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Visit the official inaugural site for live video and audio of Clinton's swearing-in and speech.

With the above site swamped by users, try live coverage at the site of Graham Technology Solutions.

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On the Web, Inaugural Overload

By Rajiv Chandrasekaran
Washington Post Staff Writer
Tuesday, January 21, 1997; Page A20

Many computer users who tried to view the first-ever broadcast of a presidential inauguration on the Internet yesterday were shut out because planners underestimated demand.

By midmorning, millions of users had overwhelmed the computers of an Internet service provider in New York that maintains the official inaugural site, which offered live audio and video of the festivities. Many who signed on later in the day were turned away with blank screens or error messages.

The "Webcast," on the Internet's graphics-oriented World Wide Web, was intended to be another historic test for the new medium, akin to Samuel Morse's transmission of President James Polk's inaugural address from Washington to Baltimore in 1845 on the electric telegraph.

A testament to both the Internet's popularity and its unpredictability, yesterday's deluge marked the second time in three months computer users have swamped political sites. On Nov. 5, a surge in Election Day users trying to get voting returns, along with technical problems on a major nationwide data line, choked many news organizations' Web sites.

From 8 a.m. to 2 p.m. yesterday, the inauguration site recorded 4.3 million to 5.2 million specific requests for information, or "hits," an hour, said Philippe Stessel, a producer at Kaufman Patricof Enterprises Inc. in New York, which designed and operates the site for the Presidential Inaugural Committee.

Although a single user generally generates several hits when calling up a single Web page, Stessel estimated that at least 5 million people connected—or tried to connect—to the site.

Stessel, however, had been expecting a whole lot fewer. He said the company had designed the capacity based on estimates of Clinton's campaign Web site, which generated 2 million hits all day on Election Day.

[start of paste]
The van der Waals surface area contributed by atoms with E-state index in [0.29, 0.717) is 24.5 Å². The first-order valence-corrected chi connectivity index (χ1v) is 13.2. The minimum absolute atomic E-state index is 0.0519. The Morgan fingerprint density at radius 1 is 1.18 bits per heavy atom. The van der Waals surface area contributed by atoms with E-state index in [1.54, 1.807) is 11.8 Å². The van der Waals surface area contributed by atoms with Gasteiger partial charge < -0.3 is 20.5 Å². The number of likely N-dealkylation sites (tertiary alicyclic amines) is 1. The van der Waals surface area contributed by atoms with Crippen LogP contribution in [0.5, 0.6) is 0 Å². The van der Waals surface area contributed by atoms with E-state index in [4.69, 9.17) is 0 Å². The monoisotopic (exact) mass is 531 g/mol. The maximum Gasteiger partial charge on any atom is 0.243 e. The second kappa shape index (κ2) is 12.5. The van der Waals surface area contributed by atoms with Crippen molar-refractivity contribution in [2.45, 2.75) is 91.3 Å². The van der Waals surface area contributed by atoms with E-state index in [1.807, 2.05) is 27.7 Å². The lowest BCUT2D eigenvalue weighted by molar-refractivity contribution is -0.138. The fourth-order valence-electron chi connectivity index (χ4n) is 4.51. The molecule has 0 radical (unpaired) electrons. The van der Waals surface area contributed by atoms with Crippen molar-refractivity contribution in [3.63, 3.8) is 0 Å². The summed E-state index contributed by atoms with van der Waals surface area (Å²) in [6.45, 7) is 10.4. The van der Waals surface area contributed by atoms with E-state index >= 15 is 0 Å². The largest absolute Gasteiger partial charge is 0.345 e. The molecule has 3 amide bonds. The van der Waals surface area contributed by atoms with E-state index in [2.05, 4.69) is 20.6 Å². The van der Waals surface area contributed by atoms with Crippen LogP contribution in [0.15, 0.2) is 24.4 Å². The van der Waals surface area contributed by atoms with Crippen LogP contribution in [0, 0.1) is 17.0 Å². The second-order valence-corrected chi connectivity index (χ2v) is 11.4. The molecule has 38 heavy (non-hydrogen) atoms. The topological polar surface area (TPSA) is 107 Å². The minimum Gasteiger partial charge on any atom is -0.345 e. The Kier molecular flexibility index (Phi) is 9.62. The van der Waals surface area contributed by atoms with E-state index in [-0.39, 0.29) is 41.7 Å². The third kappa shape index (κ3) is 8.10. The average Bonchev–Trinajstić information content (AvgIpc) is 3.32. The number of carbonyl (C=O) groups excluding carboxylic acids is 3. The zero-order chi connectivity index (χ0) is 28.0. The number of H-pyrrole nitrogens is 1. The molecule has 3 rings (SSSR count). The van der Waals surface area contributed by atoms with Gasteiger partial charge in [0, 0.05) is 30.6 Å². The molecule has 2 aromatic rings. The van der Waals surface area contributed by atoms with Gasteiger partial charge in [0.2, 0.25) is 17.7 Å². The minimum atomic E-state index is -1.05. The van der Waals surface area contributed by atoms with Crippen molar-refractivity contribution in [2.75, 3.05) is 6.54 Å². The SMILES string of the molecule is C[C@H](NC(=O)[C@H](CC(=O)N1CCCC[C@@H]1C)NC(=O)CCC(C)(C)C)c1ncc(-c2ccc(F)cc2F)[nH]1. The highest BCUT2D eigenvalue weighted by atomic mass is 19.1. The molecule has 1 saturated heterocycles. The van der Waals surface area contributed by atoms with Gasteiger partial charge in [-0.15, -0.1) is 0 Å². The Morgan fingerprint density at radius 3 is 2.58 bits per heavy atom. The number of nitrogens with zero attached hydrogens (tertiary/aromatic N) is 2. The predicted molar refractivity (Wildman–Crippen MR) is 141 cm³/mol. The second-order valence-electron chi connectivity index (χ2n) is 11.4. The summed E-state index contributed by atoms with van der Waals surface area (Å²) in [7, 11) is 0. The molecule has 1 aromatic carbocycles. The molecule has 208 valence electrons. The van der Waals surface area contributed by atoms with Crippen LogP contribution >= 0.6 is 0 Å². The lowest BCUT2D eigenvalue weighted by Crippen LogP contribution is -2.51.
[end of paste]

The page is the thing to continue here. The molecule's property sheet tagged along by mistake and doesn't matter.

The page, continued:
"We were really overwhelmed by the popularity of this site," Stessel said. "We were swamped."

On the relatively new Internet, industry watchers said it's difficult to predict demand. "There's very little historical data," said Kate Delhagen, an analyst at Forrester Research, a consulting firm in Cambridge, Mass. "The exponential growth has taken a lot of people by surprise."

At the inaugural committee's office in Washington, even Lynn Reed, the Web site coordinator, had trouble connecting yesterday. "I've experienced the same difficulty," she said. "I feel it's like a live radio contest, and there are a few lucky people getting through."

Among the more popular offerings was a live video and audio broadcast of Clinton's oath of office and inaugural address. That feature—provided by Sun Microsystems Inc. of Mountain View, Calif., and Graham Technology Solutions Inc. of Cupertino, Calif.—was meant to allow users to watch a television-like broadcast without having to use special software.

But the broadcast computers were configured to handle only 5,000 users at a time and quickly became saturated, officials of both Sun and Graham said. "A hell of a lot more people than anybody anticipated tuned in," said Anil Gadre, a Sun marketing vice president.

Even those who got through weren't always rewarded for their good fortune. Several Internet connections established from The Washington Post directly to Graham's Web site during the inaugural address resulted in slow-moving video and brief bits of intermittent sound.

The site's designers believe that a surge of last-minute publicity from popular Internet services such as Yahoo contributed to yesterday's torrent of users.

"We might have done too good of a job getting the word out," Reed said. "We were trying to push the envelope on technology, and every now and then, you run into bumps on the information highway."

© Copyright 1997 The Washington Post Company

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